We just looked at the Tesla Dojo microarchitecture at Hot Chips 34. The next talk is about packaging the components into a larger system. Tesla has its own hardware and even its own transport protocol. Tesla’s goal is to make an AI supercomputer that is optimized for its heavy video AI needs.
Note: We are doing this piece live at HC34 during the presentation so please excuse typos.
Tesla Dojo Custom AI Supercomputer at HC34
Tesla needs a ton of compute for general autonomy for self-driving cars, trucks, and more. Since Tesla works on a lot of video data, that is a more challenging problem than just looking at text or static images.
The Tesla Dojo is based on a System-On-Wafer solution. We just looked at the D1 Compute Dies in the last talk: Tesla Dojo AI System Microarchitecture. Each D1 die is integrated onto a tile with 25 dies at 15kW. Beyond the 25 D1 dies, there are also 40 smaller I/O dies.
The Training Tile has all of its power and cooling integrated.
These Training Tiles can then be scaled with 9TB/s links between tiles. The tiles are designed to be simply plugged in instead of requiring its own server.
The V1 Dojo Interface Processor is a PCIe card with high-bandwidth memory. This can be in a server or standalone. The cards utilize Tesla’s own TTP interface and have massive bandwidth.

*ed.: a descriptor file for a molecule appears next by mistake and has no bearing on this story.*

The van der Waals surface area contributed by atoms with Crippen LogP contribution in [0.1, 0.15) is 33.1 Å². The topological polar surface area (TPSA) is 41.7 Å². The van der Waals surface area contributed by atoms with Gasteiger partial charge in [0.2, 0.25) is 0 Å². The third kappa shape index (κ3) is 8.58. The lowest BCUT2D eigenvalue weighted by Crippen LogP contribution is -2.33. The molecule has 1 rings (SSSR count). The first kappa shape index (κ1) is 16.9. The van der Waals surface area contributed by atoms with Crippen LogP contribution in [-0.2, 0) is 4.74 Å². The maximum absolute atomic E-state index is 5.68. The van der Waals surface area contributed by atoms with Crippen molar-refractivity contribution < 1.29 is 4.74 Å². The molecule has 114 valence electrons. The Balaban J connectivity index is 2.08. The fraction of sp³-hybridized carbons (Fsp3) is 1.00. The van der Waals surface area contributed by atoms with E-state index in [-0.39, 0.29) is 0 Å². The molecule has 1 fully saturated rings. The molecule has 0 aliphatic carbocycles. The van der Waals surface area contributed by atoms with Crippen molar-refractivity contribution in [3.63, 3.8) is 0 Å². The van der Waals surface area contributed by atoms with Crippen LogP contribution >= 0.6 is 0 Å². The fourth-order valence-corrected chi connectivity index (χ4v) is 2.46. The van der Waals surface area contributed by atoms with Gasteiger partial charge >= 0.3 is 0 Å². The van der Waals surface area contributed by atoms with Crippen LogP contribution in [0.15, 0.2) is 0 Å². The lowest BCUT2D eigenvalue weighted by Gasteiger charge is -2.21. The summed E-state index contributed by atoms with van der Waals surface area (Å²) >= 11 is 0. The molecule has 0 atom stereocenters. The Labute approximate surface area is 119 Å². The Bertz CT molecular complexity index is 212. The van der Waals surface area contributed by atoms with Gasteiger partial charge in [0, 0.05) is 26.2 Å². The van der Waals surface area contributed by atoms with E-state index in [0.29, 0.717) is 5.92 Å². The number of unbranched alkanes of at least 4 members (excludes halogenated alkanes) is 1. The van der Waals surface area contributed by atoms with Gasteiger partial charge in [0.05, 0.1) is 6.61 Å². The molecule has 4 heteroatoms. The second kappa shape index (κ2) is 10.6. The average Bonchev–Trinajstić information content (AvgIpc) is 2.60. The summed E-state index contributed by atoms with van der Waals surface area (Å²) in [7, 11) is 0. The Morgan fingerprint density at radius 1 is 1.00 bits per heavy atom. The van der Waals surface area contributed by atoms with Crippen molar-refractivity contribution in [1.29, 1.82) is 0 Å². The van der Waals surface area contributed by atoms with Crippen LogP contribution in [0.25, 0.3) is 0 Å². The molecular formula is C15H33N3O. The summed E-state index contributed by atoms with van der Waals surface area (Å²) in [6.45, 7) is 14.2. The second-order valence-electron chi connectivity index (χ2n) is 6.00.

In the first generation, up to five cards are used in a PCIe host server to provide up to 4.5TB/s of bandwidth to the training tiles.
TTP is the Tesla Transport Protocol, but Tesla is also using Ethernet. The software sees a uniform address space across the system. The Interface Card can also bridge to standard Ethernet.
TTPoE can use standard Ethernet switches for a Z-plane topology.
An example, is that using the 2D mesh, something that can take 30 hops…
…can instead traverse the Z-plane and only pass 4 hops.
Dojo can also handle RDMA over TTPoE.
Here is the topology.
Here is what the current V1 Dojo Training Matrix looks like. That can scale out to 3000 accelerators for its exascale solution.
This is built as a disaggregated scalable system so devices can be added (e.g. accelerators or HBM hosts) independently.
On the software side, the entire system can be treated as one block. With the SRAM, Tesla says most of its work is done completely in SRAM.
Tesla’s talk went into steps of how computation happens for a model, but instead, let us get to the higher-level challenge.
Training requires loading data. Tesla’s data is often video, and so that gives a data loading challenge.
These are two internal models at Tesla. Both can be handled by a single host.
Other networks can be data load bound such as this third model that cannot be handled by a single host.
As a result, the host layer can be disaggregated so Tesla can add more processing for things like data loading/ video processing. Each has its own NIC.
This is an example of sharding the input data for the data load across multiple hosts.
Since models use different amounts of resources, Tesla’s system allows for adding resources in a more disaggregated model.
Tesla has 120 tiles per Exapod and plans to build out in Exapod sizes (Exa pod?)
This is a very interesting design for sure.
This is a lot of resources behind building an AI cluster. Still, it is really cool that Tesla shows its custom hardware. Companies like Amazon, Apple, and Google rarely do so. While those companies are building their own chips, Tesla is trying to lead the industry and gain mind share. Our sense is that this is a presentation designed to attract engineers to the company since it does not seem like the company is selling Dojo to others.